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[Post-Captain of 1806.]

This officer is the sixth son of the late William Tait, Esq. a merchant of Glasgow, N.B., by Margaret, sister of Admiral Viscount Duncan, whose eminent services have already been briefly noticed in our memoir of his son. Captain the Hon. Henry Duncan, C.B.[1]

Mr. James H. Tait was born at Glasgow; and in 1783 we find him embarking as a Midshipman on board the Edgar of 74 guns, then commanded by his maternal uncle, and stationed at Spithead as a guard ship. During the Spanish armament (1790) he was placed under the protection of the Hon. George Murray, with whom he served for some time in the Defence, another third rate, and whose patronage he ever afterwards enjoyed.

The dispute with Spain being settled without proceeding to hostilities, Mr. Tait next entered into the merchant service, and made several voyages previous to the commencement of the French revolutionary war; at which latter period he again joined his valuable friend Commodore Murray, whose broad pendant was then flying on board the Duke of 98 guns, but subsequently removed into the Glory, a ship of similar force. In April 1794, Commodore Murray being promoted to the rank of Rear-Admiral, and appointed commander-in-chief on the Halifax station, Mr. Tait followed that officer into the Resolution 74, from which ship he was soon after appointed by his patron to act as a Lieutenant on board the Thisbe 28: his commission, however, was not confirmed by the Admiralty until june 1796; previous to which he had been removed into the Cleopatra of 32 guns.

In the latter frigate, commanded successively by Captains Charles V. Penrose[2], Charles Rowley, and Israel Pellew, Lieutenant Tait continued until Oct. 1797, when he joined the Venerable 74, at the particular request of his noble relative. Viscount Duncan, with whom he remained in that ship, and the Kent 74, until Jan. 1799, when he received a commission appointing him to the command of the Jane, an armed lugger, forming part of the force under his Lordship’s orders. The north coast of Scotland was at this time infested by numerous privateers; and the appearance of the Jane, sent thither to protect the trade, was at first productive of increased alarm, she being rigged in a similar manner to many of those marauders. Lieutenant Tait, however, with a laudable zeal, established a code of signals which had the effect of removing all uneasiness from the minds of those engaged in coasting vessels, and at the same time enabled the inhabitants of Redhead, Montrose, Aberdeen, Peterhead, Banff, and Cromartie, to point out the direction in which any enemy’s cruiser might have proceeded after approaching either of those places during his absence. In addition to this service, he appears to have captured about fifty sail of French and Dutch vessels of different classes, and conducted himself, on all occasions, in so exemplary a manner as to call forth the thanks of the magistrates and town councils of Dundee, Aberdeen, and Banff, by whom he was presented with the freedom of those burghs, at a public diimer given to him previous to his recall from that station, and also recommended in strong terms to the Admiralty for promotion. His advancement to the rank of Commander took place April 29, 1802.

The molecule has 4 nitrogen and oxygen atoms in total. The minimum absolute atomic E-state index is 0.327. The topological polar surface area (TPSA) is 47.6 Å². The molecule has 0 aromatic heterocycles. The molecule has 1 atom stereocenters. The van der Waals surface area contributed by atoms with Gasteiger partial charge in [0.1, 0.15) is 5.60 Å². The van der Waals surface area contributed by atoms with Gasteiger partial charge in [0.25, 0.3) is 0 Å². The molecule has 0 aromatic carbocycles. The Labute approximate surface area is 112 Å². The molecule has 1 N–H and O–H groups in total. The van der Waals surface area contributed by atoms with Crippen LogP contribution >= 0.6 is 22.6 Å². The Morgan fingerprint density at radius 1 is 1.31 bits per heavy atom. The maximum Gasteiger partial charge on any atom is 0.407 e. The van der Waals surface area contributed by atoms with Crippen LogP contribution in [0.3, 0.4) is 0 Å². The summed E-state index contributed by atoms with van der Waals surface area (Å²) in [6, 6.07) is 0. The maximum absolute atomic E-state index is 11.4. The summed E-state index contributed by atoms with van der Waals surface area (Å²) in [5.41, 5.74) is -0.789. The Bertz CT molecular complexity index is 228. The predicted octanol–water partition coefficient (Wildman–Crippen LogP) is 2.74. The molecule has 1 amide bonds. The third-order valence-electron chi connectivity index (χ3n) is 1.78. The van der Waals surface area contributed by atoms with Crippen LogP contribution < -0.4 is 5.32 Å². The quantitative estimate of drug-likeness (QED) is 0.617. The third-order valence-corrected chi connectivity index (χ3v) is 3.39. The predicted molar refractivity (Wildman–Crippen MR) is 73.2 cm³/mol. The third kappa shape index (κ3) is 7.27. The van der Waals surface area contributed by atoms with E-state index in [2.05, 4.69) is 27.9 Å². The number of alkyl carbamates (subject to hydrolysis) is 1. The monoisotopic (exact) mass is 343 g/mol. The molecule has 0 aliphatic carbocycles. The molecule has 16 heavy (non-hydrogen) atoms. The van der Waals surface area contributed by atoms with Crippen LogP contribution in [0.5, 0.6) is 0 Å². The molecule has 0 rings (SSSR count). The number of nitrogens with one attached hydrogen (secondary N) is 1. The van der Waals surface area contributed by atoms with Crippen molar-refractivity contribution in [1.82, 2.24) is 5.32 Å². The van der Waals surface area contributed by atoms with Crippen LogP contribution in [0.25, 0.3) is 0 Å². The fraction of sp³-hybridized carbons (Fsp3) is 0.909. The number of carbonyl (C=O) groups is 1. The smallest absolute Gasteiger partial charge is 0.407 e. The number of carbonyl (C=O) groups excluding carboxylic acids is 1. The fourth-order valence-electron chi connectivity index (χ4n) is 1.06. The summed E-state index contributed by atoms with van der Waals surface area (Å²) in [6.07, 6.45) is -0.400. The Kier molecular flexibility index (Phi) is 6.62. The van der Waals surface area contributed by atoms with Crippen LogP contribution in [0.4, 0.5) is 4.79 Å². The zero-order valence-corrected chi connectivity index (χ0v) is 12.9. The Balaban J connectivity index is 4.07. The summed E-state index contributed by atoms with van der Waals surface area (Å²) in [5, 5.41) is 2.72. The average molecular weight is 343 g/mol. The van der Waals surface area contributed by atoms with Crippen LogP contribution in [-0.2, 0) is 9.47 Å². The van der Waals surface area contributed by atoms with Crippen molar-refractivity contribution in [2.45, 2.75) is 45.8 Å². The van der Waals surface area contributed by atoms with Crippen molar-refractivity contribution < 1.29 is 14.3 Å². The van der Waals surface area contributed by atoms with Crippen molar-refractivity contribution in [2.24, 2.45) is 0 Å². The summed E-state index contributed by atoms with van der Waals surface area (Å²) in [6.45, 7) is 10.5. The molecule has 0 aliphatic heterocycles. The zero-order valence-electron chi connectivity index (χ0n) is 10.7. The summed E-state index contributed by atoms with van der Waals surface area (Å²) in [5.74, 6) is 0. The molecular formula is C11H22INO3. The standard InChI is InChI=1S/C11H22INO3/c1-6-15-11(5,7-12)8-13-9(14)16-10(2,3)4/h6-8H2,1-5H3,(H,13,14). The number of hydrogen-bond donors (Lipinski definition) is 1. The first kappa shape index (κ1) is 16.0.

In June, 1803, Captain Tait was appointed to command a district of sea fencibles on the coast of Scotland; and in October following he obtained an appointment to the Volcano bomb, employed between Dungeness and Boulogne, in which vessel he continued until ordered to the East Indies, on promotion, at the close of 1804.

We next find Captain Tait commissioning and fitting out the Sir Francis Drake frigate, formerly a country ship, purchased at Bombay for his Majesty’s service:– in her he remained from Oct. 1805 until Mar. 1806, when he removed into the Grampus, a 50-gun ship, then employed in India, and subsequently on the Cape of Good Hope station; from whence he returned home in the summer of 1809, bringing with him a large fleet of the Hon. Company’s ships, and other traders, which he had taken under his protection at St. Helena. His post commission bears date Sept. 5, 1806; and shortly after his arrival in England he was presented by the Court of Directors with a handsome sum of money for the purchase of a piece of plate, and at the same time received a very gratifying letter, acknowledging the great attention he had paid to his charge during the passage.

The Grampus being paid off in consequence of her weak and defective state, Captain Tait did not receive another appointment until the close of the war with France, when he assumed the temporary command of the Venus, rated at 36 guns. He subsequently commanded the Junon and Pique frigates, on the Jamaica station, but was obliged to resign the latter, on account of ill-health, in Mar. 1817, since which he has not been employed.

Agents.– Messrs. Maude.

  1. See Vol. II. Part II. p. 979, et seq.
  2. We are happy in this place to have an opportunity of correcting an error in our first volume. The Cleopatra, when assailed by a most furious hurricane, was commanded by Captain Penrose, whereas we have described her as having been under the command of Captain Pellew at that period. The Cleopatra brought Vice-Admiral Murray to England at the close of 1795, and subsequently formed part of the Western squadron, under Sir Edward Pellew, now Viscount Exmouth.